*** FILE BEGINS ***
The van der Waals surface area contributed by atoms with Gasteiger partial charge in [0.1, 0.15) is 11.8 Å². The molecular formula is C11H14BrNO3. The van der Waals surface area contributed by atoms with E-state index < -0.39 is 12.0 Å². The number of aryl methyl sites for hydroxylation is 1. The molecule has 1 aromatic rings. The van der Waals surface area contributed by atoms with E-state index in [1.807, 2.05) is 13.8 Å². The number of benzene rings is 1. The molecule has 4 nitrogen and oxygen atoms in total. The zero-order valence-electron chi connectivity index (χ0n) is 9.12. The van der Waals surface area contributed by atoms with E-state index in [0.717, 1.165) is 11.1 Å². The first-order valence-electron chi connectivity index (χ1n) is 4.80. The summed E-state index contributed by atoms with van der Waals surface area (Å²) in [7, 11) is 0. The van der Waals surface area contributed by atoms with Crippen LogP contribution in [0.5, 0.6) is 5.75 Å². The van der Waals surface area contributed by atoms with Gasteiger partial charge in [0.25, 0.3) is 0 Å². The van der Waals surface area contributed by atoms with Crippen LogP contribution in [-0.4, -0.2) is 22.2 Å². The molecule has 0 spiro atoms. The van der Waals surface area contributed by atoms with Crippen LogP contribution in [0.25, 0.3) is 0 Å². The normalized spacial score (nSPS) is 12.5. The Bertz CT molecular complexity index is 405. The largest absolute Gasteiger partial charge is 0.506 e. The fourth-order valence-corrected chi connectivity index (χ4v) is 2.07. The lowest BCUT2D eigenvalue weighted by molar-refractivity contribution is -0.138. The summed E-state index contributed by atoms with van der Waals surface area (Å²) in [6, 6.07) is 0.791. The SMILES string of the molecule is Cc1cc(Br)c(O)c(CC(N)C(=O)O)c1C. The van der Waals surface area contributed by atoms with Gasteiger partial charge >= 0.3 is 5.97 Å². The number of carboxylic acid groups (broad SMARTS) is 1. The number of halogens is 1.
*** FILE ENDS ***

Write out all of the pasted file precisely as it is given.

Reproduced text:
The van der Waals surface area contributed by atoms with Gasteiger partial charge in [0.1, 0.15) is 11.8 Å². The molecular formula is C11H14BrNO3. The van der Waals surface area contributed by atoms with E-state index < -0.39 is 12.0 Å². The number of aryl methyl sites for hydroxylation is 1. The molecule has 1 aromatic rings. The van der Waals surface area contributed by atoms with E-state index in [1.807, 2.05) is 13.8 Å². The number of benzene rings is 1. The molecule has 4 nitrogen and oxygen atoms in total. The zero-order valence-electron chi connectivity index (χ0n) is 9.12. The van der Waals surface area contributed by atoms with E-state index in [0.717, 1.165) is 11.1 Å². The first-order valence-electron chi connectivity index (χ1n) is 4.80. The summed E-state index contributed by atoms with van der Waals surface area (Å²) in [7, 11) is 0. The van der Waals surface area contributed by atoms with Crippen LogP contribution in [0.5, 0.6) is 5.75 Å². The van der Waals surface area contributed by atoms with Gasteiger partial charge in [0.25, 0.3) is 0 Å². The van der Waals surface area contributed by atoms with Crippen LogP contribution in [-0.4, -0.2) is 22.2 Å². The molecule has 0 spiro atoms. The van der Waals surface area contributed by atoms with Crippen LogP contribution in [0.25, 0.3) is 0 Å². The normalized spacial score (nSPS) is 12.5. The Bertz CT molecular complexity index is 405. The largest absolute Gasteiger partial charge is 0.506 e. The fourth-order valence-corrected chi connectivity index (χ4v) is 2.07. The lowest BCUT2D eigenvalue weighted by molar-refractivity contribution is -0.138. The summed E-state index contributed by atoms with van der Waals surface area (Å²) in [6, 6.07) is 0.791. The SMILES string of the molecule is Cc1cc(Br)c(O)c(CC(N)C(=O)O)c1C. The van der Waals surface area contributed by atoms with Gasteiger partial charge >= 0.3 is 5.97 Å². The number of carboxylic acid groups (broad SMARTS) is 1. The number of halogens is 1.